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King Naresuan the Great is known as a hero to Siamese people who give him the utmost respect and praise as a warrior king. While he was still a young prince he declared independence for Siam and restored Ayutthaya to the Siamese people less than 20 years after Ayutthaya was sacked during the reign of his grandfather and uncle (1569). He recruited and appointed qualified commanders as administrators. He went to 27 different battle fields as of 20 years old until his death at 50. Most of the time he was away from the capital so did not have time for marriage.

The son of King Thammaraja who had capitulated to the Burmese after the first fall of ancient Ayutthaya, took the young Naresuan (then a Prince) to Burma as a royal hostage to ensure the continued subservience of his father. At that time, Naresuan was nine years old when the historic Kingdom of Ayutthaya was in bondage to the Burmese. Thus, the boy prince spent his formative years in Burma, amidst his enemies, thus became very familiar with their military thinking and tactics. However, throughout all of his captivity, Prince Naresuan never forgot that he was Siamese and consoled himself that, someday, he would try to free his native kingdom from the occupying forces.

At sixteen Prince Naresuan was able to return to Ayutthaya as an exchange hostage but he still had to give military service to the Burmese. During a minor uprising in the Burmese town of Muang Kung of Shan Kingdom, the King of Burma sent three armies to suppress the revolt. The first and second armies led by Burmese Princes and the third by Prince Naresuan of Siam! The town of Muang Kung straddled a hilltop and was well defended so frontal attacks by the first and second Burmese armies were thwarted. Prince Naresuan staged a small, noisy decoy attack on the frontal slopes but led his main army up the ill defended rear climb and captured the town.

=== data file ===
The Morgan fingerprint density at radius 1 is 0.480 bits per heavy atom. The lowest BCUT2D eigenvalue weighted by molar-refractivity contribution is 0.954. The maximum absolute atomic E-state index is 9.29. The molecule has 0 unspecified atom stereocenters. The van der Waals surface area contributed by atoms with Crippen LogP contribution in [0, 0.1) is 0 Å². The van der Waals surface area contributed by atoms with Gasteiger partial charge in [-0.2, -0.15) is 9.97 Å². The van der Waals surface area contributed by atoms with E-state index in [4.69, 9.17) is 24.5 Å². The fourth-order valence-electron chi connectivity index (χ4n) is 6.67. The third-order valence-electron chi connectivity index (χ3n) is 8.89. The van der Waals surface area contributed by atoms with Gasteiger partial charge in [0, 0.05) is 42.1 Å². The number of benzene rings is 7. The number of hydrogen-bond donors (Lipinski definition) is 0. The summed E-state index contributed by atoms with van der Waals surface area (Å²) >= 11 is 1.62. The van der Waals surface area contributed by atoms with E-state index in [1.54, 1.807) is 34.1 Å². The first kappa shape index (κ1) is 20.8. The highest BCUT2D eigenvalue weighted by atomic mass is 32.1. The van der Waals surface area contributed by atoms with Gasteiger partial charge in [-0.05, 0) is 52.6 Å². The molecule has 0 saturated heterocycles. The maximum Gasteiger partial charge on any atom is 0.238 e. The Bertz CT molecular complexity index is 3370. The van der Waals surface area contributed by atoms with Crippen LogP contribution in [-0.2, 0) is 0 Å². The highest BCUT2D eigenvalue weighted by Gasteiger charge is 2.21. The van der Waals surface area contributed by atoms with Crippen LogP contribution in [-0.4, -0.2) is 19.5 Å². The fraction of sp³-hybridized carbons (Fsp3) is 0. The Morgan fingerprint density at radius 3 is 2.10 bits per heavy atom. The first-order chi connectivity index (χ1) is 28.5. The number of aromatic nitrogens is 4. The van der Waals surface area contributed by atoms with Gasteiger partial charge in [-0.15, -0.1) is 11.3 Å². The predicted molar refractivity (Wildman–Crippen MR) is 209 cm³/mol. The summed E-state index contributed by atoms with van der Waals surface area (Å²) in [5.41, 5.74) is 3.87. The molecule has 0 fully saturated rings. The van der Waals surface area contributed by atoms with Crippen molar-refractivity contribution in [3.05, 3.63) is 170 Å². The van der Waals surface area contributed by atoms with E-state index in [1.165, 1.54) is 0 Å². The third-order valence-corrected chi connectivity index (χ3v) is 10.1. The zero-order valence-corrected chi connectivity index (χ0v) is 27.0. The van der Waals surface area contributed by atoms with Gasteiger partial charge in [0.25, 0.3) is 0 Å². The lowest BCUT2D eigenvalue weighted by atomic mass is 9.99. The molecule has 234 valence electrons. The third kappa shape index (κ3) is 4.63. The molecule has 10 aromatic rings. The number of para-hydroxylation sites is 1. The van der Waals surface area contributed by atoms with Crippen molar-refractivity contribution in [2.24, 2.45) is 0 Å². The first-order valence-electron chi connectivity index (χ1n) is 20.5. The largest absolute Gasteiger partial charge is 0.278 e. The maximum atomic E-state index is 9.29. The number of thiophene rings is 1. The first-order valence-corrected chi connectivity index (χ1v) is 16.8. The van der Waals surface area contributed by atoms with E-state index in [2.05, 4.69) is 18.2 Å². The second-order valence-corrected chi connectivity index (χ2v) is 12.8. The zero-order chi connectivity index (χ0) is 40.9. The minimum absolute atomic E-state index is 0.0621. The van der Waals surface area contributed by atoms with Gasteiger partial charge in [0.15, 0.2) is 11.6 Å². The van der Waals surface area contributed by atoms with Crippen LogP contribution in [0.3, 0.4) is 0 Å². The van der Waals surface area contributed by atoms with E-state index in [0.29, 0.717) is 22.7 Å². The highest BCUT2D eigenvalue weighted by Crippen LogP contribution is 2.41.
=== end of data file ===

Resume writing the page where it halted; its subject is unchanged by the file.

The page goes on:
Scenes of battle in the day of Prince Naresuan

The success of Prince Naresuan brought quick jealousies and became a turning point for both Burma and Siam. The Burmese decided that Prince Naresuan was too clever and impudent by far. (He had once remarked, after beating the Burmese Crown Prince at a contest of fighting cocks, “Not only can this cock champion a money bet, it can also fight for kingdoms”) They conspired to have the prince killed. After the battle for Muang Kung, Prince Naresuan was to proceed to the Burmese court at Ava but, having learned of the assassination plan from monk Kaan Shong, he wanted nothing more to do with the Burmese and their deceits. Instead, at Muang Kraeng of Mon Kingdom, in front of his army and the gathered townspeople, who were ready to join him, Prince Naresuan, at the age of 29, declared independence and restoration for the Kingdom of Siam. In 1584, Prince Naresuan led his army and 10,000 freed people back to Ayutthaya where his father, King Thammaraja was still ruler.